Left Coast Voices

"I would hurl words into the darkness and wait for an echo. If an echo sounded, no matter how faintly, I would send other words to tell, to march, to fight." Richard Wright, American Hunger

Archive for the day “March 10, 2011”

Gerry Rafferty RIP

Gerry Rafferty passed away in January. One of his songs sit in my all-time Top 10 and I would like to pay tribute to a troubled but brilliant musician.

If Rafferty was ever happy, it was not often. His childhood was marred by an abusive father, and he himself succumbed to the bottle. When his music thrust him into the limelight, he found it hard to cope. He never really made the big stage because of his reluctance to perform live and provide interviews and other high profile necessities of a demanding industry and fans.

The highly respected music journalist Paul Gambaccini summed it up on the BBC World News:

“His song “Baker Street” was about how uncomfortable he felt in the star system, and what do you know, it was a giant world hit. The album City to City went to #1 in America, and suddenly he found that as a result of his protest, he was a bigger star than ever. And he now had more of what he didn’t like. And although he had a few more hit singles in the United States, by 1980 it was basically all over, and when I say ‘it’, I mean basically his career, because he just was not comfortable with this.”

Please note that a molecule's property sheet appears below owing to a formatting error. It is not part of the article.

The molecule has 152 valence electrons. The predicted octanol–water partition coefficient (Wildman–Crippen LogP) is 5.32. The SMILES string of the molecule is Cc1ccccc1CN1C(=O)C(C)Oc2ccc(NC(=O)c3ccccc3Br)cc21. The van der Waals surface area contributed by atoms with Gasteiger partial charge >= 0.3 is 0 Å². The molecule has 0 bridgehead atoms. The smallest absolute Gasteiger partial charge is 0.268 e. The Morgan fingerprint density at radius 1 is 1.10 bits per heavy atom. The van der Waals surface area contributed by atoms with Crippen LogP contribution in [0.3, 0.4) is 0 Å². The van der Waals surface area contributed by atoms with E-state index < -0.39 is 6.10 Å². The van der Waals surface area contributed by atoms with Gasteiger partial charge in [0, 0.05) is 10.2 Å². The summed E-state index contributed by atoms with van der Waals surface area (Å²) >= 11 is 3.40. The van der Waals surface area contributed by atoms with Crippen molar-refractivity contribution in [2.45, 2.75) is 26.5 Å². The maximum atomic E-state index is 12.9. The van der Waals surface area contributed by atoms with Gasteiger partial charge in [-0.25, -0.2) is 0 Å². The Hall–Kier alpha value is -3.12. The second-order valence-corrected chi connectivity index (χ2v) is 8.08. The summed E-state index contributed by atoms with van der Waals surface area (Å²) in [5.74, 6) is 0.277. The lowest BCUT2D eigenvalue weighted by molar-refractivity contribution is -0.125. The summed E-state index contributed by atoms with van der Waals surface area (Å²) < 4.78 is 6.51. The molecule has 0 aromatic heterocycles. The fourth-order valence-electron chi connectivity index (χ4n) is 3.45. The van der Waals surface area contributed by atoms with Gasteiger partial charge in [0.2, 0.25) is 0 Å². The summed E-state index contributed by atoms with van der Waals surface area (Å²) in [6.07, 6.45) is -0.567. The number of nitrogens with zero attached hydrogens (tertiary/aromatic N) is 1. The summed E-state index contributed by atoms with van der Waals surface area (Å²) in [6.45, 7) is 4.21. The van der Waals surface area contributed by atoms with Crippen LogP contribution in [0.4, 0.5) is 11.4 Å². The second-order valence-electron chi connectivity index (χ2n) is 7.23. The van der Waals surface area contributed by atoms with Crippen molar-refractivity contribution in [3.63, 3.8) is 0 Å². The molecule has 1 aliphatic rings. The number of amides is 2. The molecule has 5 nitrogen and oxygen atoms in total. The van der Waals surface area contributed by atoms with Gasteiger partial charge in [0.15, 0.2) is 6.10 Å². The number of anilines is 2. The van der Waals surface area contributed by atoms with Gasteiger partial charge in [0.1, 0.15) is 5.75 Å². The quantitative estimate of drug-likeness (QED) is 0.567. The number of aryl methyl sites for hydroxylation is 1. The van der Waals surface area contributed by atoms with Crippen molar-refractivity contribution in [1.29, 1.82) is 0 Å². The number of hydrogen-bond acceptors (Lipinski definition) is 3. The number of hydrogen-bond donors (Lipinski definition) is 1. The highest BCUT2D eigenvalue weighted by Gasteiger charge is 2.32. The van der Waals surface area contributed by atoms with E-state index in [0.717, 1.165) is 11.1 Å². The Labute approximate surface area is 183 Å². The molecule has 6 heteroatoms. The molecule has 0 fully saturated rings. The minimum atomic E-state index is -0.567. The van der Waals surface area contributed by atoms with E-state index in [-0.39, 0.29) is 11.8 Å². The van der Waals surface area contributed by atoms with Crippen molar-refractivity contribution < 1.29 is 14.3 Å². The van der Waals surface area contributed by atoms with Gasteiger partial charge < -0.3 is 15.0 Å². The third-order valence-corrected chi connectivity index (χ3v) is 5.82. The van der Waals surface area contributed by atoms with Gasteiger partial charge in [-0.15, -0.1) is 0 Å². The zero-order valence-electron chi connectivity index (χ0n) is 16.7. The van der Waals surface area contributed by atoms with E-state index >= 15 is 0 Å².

But he was an amazing musician and his songs will be his epitaph. He was able to merge his Scottish folk roots in a genuine way that made it his signature. I invite you to take a moment, crank up the volume, and listen to the sheer power of Baker Street.

Gerry Rafferty was a star of the ’70’s. He will most likely be remembered by those of a certain age (mine) not only as a great songwriter and musician, but as providing an important service by knocking Saturday Night Fever off the top of the UK summer charts.

I hope you find peace up there, Gerry. Thank you for the memories. Your music will live on.


Alon Shalev is the author of The Accidental Activist (now available on Kindle) and A Gardener’s Tale. He is the Executive Director of the San Francisco Hillel Foundation, a non-profit that provides spiritual and social justice opportunities to Jewish students in the Bay Area. More on Alon Shalev at http://www.alonshalev.com/ and on Twitter (#alonshalevsf).

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